06 November 2016

Battleground/National Report, 04 November, 2016 - T-minus 4 days (Clinton 317 / Trump 197 / Tossup 24)

Friday, November 4th, 2016, was exactly 4 days before the General Election on November 8, 2016. 

Complete polling results for all states for 2016 to-date are here as an EXCEL table for 11/04/2016 in GOOGLE DOCS. All polls are hyperlinked.

So, my methodology for doing averages in this wild-and-wooly-sometimes-3-way election was explained in the first Battleground Report, from 11 October, 2016.

The Battleground table is pretty darned detailed. The LEGEND for said table is HERE. In fact, you need to read it in order to develop an "eye" for the Battleground tab. However, I have changed the format a little bit - I think you will see how and why.

There were 9 national polls and 21 states received polls: AZ (1),  CA (1), CO (3), GA (2), IN (1), IA (2), KS (2), MA (1), MI (2), MO (1), NH (2), NV (1), NM (1), NJ (1) NC (2), PA (2), TX (3), UT (3), VA (2), WA (1) and WI (2).

Here is the battleground table as of 11/04:

Subtle, but important shifts: IA has moved out of the tossups on to the Trump side in the battlegrounds. NV is an almost mathematical perfect tie. PA has moved into the battlegrounds, but right at the edge.

This means that that the EV map without tossups is unchanged, but the map with tossups is:

and the map with tossups:

Clinton's topline remains at 317. Trump's topline moves up to 197.

Here the PENUMBRA tab for both candidates:

There is a lot to say, and yet, not that much. LOL....  

It is quite clear that the Comey announcement from last Friday, one week before, hurt Clinton, especially in national polling and indeed the battleground chart is showing that most states that were favoring Trump now favor him more. UTAH, for example, in spite of a four way race, may end up not being competitive as it was once thought to be. Wait and see. But Utah was never a state considered to be a lynchpin in the race.

In some of the states that will decide this election, it really is tight, but with certain signs for one side or the other. The most EV rich of them, the all-coveted state of Florida, which was not polled on 11/04, is still showing an aggregate of Clinton +1.32. And this includes in the mix a Gravis (R) poll published specifically for Breitbart, an extreme right-wing, alt-right oriented platform, where the owner, Steve Bannon, is Trump's campaign manager. I see a huge conflict of interest here, but as promised, I publish all polls from accredited pollsters and Gravis is accredited. The bad news for Trump is that even Gravis shows Clinton ahead.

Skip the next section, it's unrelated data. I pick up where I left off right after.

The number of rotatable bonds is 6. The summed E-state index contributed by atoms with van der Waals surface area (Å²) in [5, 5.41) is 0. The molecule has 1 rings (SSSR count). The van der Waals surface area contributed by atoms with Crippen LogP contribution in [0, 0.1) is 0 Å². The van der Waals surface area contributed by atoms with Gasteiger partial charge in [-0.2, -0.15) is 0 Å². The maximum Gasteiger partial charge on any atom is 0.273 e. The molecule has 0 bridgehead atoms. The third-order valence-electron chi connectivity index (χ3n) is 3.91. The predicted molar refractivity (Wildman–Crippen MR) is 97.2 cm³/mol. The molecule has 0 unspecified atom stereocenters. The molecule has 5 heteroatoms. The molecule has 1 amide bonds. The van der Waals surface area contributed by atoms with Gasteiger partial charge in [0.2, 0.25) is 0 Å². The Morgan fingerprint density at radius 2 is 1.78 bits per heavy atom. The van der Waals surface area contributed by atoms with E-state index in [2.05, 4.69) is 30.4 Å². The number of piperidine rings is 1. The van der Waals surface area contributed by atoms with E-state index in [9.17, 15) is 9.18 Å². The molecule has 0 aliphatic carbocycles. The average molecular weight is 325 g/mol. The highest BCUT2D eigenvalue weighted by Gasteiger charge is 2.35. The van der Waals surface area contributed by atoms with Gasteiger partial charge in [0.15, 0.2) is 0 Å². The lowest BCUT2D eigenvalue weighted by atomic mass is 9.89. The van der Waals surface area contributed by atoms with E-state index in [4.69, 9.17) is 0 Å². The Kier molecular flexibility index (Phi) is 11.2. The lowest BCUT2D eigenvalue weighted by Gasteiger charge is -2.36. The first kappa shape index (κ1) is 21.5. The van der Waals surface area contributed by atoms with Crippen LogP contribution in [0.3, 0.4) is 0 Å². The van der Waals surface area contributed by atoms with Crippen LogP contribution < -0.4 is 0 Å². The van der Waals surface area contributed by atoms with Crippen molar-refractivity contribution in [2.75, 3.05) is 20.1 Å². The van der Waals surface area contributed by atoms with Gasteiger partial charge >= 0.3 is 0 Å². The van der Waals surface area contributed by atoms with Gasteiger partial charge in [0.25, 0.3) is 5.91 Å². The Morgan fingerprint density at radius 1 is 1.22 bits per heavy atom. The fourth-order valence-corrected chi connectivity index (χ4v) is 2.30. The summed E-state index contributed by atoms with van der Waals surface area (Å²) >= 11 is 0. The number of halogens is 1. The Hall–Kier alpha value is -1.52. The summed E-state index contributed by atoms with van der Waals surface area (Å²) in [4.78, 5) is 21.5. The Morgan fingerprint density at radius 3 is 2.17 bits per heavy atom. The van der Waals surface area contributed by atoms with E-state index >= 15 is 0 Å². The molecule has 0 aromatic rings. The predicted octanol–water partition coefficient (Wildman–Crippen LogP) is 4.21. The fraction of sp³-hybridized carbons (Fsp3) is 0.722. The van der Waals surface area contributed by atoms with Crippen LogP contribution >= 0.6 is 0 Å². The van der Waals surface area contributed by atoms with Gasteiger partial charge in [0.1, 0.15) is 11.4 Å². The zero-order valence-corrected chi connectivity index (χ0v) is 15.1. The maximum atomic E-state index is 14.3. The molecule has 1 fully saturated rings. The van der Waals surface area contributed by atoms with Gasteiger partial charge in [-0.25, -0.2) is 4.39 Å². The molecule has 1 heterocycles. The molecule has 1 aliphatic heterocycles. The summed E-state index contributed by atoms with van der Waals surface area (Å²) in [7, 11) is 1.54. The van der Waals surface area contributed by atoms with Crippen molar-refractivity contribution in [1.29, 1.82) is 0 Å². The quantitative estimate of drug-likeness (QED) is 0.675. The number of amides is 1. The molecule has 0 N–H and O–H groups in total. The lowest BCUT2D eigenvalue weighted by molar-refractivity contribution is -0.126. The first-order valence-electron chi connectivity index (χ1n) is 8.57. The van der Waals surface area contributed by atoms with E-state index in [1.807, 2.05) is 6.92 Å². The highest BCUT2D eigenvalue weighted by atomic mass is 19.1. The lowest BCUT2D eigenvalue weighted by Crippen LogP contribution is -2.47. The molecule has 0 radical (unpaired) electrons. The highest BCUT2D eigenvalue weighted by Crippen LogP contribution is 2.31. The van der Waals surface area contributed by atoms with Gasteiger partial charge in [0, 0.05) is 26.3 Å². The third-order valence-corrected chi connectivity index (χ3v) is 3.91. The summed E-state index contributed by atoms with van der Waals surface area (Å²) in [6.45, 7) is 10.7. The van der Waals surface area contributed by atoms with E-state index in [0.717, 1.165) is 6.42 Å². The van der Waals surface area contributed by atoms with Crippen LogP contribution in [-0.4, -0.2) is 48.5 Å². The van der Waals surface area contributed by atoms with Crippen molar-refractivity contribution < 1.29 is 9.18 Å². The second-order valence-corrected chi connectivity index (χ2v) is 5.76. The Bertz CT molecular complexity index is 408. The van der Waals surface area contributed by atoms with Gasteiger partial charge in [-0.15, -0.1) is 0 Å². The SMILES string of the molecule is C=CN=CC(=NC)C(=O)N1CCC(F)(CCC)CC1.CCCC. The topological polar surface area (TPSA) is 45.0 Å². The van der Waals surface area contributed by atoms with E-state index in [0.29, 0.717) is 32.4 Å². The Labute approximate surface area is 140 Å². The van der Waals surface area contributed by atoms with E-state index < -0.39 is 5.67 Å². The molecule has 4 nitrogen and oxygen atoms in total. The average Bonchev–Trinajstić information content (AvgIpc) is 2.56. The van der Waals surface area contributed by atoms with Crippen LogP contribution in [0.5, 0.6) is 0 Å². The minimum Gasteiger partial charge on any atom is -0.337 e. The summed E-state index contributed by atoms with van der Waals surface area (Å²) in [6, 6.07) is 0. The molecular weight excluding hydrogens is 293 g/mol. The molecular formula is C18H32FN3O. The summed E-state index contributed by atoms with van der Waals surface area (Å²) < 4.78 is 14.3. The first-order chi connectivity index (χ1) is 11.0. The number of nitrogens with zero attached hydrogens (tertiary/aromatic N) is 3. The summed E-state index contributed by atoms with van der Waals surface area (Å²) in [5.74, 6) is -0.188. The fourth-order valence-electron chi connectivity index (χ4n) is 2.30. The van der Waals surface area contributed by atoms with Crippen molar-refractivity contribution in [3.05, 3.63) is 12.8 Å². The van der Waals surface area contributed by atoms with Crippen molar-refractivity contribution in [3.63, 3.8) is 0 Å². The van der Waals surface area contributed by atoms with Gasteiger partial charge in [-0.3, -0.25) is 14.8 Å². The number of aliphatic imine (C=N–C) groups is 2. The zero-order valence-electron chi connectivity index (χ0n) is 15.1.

On this corresponding day four years ago, the aggregate was: Romney +0.18, so Clinton is still running 1.5 points better here than Obama did four years ago, and Obama ended up winning the state.

In North Carolina, worth 15 EV, the aggregate shows Clinton +1.92On this corresponding day four years ago, the aggregate was: Romney +2.25, so Clinton is running 4.17 points better right now than Obama did four years ago.

In Virginia, worth 13 EV and which is not within the battlegrounds, but where the aggregate has narrowed, it now stands at: Clinton +5.74 On this corresponding day four years ago, the aggregate was: Obama +0.98, so Clinton is doing 4.76 points better right now than Obama did four years ago. The main reason why the VA aggregate has fallen is one single contrarian poll from Hampton University, showing Trump +3, 44 to 41 in a two-way only matchup. Those numbers are way too low for 4 days out of a presidential election and nowhere close to the other poll. But as promised, I log everything and once the final canvasses are in, I will make a comparison.

Now, Virginia and North Carolina combined have 28 EV. Florida has 29, so essentially, the battlegrounds in the mid-atlantic, which were not even competitive just 12 years ago, equal the firepower of Florida.

From the movement of both campaign teams, you can tell that neither consider Virginia competitive anymore. However, although early voting signs in both Florida and North Carolina are positive for Clinton, it is now an issue of GOTV on both sides. Wait and see. The polls HAVE tightened in NC, but they should have been a romp for Trump to begin with were he really ahead.

I am not predicting yet, but my gut tells me that Clinton will win all three of these states and the presidency. 

In Ohio and Nevada, the two best bellwethers of the nation, it really is all tied up, but each state is showing different signs worth noting. The OH and NV aggregates are Trump +0.42 and Trump +0.06, respectively. Nevada is about as close to a perfect mathematical tie as it comes.  On this corresponding day four years ago, the aggregate was: Obama +2.89 (Ohio) and Obama +3.75, respectively, so Trump is running 3.41 points better in Ohio and 3.81 points better in Nevada than Romney did at this juncture in 2012. 

Only, the polling aggregate in Ohio landed at +3.16 (composite) for Obama on election day and he won with +2.97 (+3), so the aggregate was one of the best in 2012. In fact, it was pretty much a bullseye. This means that Ohio really IS too close to call, but my gut says "advantage Trump" to me. 

On the other hand, in NV, Obama did 2.01 points better than his end-polling on election day, 2012 and the polling aggregates in NV were also off to the right in 2004, 2006, 2008, 2010, 2012 and to a lesser degree, in 2014. This coupled with the fact that the early vote totals from Nevada now show a larger registered D-voter lead over registered R-voters than in 2012 leads me to believe that Clinton is very likely to retain Nevada and all of the western states that Obama won in both 2008 and 2012. Now, this is not me trying to read tea-leaves, but rather, relying on current numbers and past precedent.